Could Cognitive Behaviour Therapy Work for You?

Could Cognitive Behaviour Therapy Work for You?
Anxiety disorders can be very difficult medical conditions with which to live. However, if you are suffering from panic disorder, social phobias, generalize anxiety disorder, or any one of the number of other anxiety disorders, all is not lost. By talking to your doctor, you can get help controlling your symptoms and treating these disorders at the core. One form of treatment you can consider is cognitive-behaviour therapy.

What is Cognitive Behaviour Therapy?

Cognitive-behaviour therapy is a combination of cognitive therapy and behavioural therapy. With cognitive therapy, a person learns to understand and change their thoughts and beliefs. With behavioural therapy, a person learns to change specific actions. Combining these two therapies is not difficult and have provide anxiety disorder patients with the very best results.

Cognitive therapy focuses mainly on patients recognizing certain things within themselves. Many people are confused about cognitive therapy—it isn’t about changing negative thoughts to positive thoughts in order to push for happiness. Instead isn’t about changing destructing thoughts that are often repetitive and feed into anxiety to thoughts that are more easily controlled and do not trigger anxiety attacks.

Behaviour therapy, on the other hand, focuses on changing your actions instead. Relaxation and breathing exercises are common with behavioural therapy for anxiety disorder patients. Another type of behavioural therapy treatment commonly used is desensitization, which places patients in situations that cause anxiety gradually, in order to get used to the idea and control the anxiety.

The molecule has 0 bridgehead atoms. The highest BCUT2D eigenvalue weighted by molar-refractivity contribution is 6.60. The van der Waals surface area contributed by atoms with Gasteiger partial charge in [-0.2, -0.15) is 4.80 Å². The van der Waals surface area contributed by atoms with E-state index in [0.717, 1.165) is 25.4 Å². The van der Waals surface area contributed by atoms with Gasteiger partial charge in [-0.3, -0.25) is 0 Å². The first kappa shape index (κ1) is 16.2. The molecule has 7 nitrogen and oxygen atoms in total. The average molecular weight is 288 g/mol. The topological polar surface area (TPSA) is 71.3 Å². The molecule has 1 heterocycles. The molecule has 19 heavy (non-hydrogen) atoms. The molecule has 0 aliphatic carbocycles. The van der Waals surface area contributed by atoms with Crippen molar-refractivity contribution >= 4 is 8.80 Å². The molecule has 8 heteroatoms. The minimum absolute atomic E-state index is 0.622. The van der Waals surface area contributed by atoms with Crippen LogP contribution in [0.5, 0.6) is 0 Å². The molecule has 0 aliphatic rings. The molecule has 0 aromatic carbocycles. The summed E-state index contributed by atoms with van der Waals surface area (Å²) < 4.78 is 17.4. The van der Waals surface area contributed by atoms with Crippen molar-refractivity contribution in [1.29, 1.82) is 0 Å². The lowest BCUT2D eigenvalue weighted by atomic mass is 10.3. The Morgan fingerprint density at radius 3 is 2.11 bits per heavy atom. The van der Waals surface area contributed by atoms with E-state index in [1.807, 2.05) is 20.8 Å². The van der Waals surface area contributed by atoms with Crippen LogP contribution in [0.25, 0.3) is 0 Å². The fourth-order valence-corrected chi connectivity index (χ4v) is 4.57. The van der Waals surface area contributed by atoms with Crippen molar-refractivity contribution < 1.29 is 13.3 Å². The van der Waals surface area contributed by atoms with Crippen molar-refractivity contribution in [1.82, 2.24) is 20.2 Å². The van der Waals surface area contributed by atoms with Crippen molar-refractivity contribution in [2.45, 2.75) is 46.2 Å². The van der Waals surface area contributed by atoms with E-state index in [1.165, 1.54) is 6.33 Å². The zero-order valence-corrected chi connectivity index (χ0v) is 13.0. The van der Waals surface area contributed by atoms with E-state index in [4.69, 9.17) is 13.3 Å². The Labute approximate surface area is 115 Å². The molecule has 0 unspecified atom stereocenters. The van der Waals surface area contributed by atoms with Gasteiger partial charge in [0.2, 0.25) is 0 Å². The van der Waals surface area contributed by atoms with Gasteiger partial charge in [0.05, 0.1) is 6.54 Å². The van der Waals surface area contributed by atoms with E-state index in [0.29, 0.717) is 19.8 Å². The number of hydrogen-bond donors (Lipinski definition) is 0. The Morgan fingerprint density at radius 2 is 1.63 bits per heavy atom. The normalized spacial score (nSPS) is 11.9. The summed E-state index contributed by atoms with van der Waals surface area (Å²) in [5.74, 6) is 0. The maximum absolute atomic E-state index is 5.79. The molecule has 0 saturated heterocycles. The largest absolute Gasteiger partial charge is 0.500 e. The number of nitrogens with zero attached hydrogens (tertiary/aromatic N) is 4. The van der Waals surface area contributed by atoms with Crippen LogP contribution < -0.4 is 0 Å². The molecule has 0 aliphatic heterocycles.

Cognitive-behavioural therapy does not work well for absolutely everyone. While there are many people who can benefit from this form of treatment, there are others who will do better with other treatments. If you are considering cognitive-behavioural therapy, you need to meet two qualifications. First, you have to be motivated to change. If you are resistant to change, you won’t do the work required to make cognitive-behavioural therapy work and recovery is not possible. Secondly, you need to have access to a therapist specially trained to deal with cognitive-behavioural therapy. Your doctor can help you find a professional in your area.

In short, think about trying cognitive-behavioural therapy as a form of treatment for your anxiety disorders, even if nothing else has helped you. When you seek treatment, you put yourself on the right track for actually feeling better. Seeing a doctor and learning about all of your treatment options is the first step towards overcoming your anxiety disorder and controlling your life once again.

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